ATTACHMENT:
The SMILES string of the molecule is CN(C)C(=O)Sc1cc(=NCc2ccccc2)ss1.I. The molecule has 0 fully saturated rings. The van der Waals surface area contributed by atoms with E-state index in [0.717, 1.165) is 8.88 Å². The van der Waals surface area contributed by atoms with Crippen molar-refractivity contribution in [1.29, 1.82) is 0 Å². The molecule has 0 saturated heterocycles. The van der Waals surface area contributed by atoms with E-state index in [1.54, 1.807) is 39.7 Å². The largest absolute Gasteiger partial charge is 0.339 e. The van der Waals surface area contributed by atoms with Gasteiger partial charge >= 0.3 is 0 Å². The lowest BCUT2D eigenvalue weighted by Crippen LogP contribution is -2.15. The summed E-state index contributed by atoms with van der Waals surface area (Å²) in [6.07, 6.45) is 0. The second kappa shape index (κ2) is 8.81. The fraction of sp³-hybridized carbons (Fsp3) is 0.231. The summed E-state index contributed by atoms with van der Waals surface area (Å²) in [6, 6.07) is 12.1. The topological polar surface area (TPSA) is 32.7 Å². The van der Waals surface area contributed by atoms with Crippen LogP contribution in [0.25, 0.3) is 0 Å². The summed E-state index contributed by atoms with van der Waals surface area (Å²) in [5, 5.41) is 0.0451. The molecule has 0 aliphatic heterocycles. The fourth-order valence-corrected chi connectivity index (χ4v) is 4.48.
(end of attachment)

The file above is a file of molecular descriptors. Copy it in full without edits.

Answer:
The SMILES string of the molecule is CN(C)C(=O)Sc1cc(=NCc2ccccc2)ss1.I. The molecule has 0 fully saturated rings. The van der Waals surface area contributed by atoms with E-state index in [0.717, 1.165) is 8.88 Å². The van der Waals surface area contributed by atoms with Crippen molar-refractivity contribution in [1.29, 1.82) is 0 Å². The molecule has 0 saturated heterocycles. The van der Waals surface area contributed by atoms with E-state index in [1.54, 1.807) is 39.7 Å². The largest absolute Gasteiger partial charge is 0.339 e. The van der Waals surface area contributed by atoms with Gasteiger partial charge >= 0.3 is 0 Å². The lowest BCUT2D eigenvalue weighted by Crippen LogP contribution is -2.15. The summed E-state index contributed by atoms with van der Waals surface area (Å²) in [6.07, 6.45) is 0. The second kappa shape index (κ2) is 8.81. The fraction of sp³-hybridized carbons (Fsp3) is 0.231. The summed E-state index contributed by atoms with van der Waals surface area (Å²) in [6, 6.07) is 12.1. The topological polar surface area (TPSA) is 32.7 Å². The van der Waals surface area contributed by atoms with Crippen LogP contribution in [0.25, 0.3) is 0 Å². The summed E-state index contributed by atoms with van der Waals surface area (Å²) in [5, 5.41) is 0.0451. The molecule has 0 aliphatic heterocycles. The fourth-order valence-corrected chi connectivity index (χ4v) is 4.48.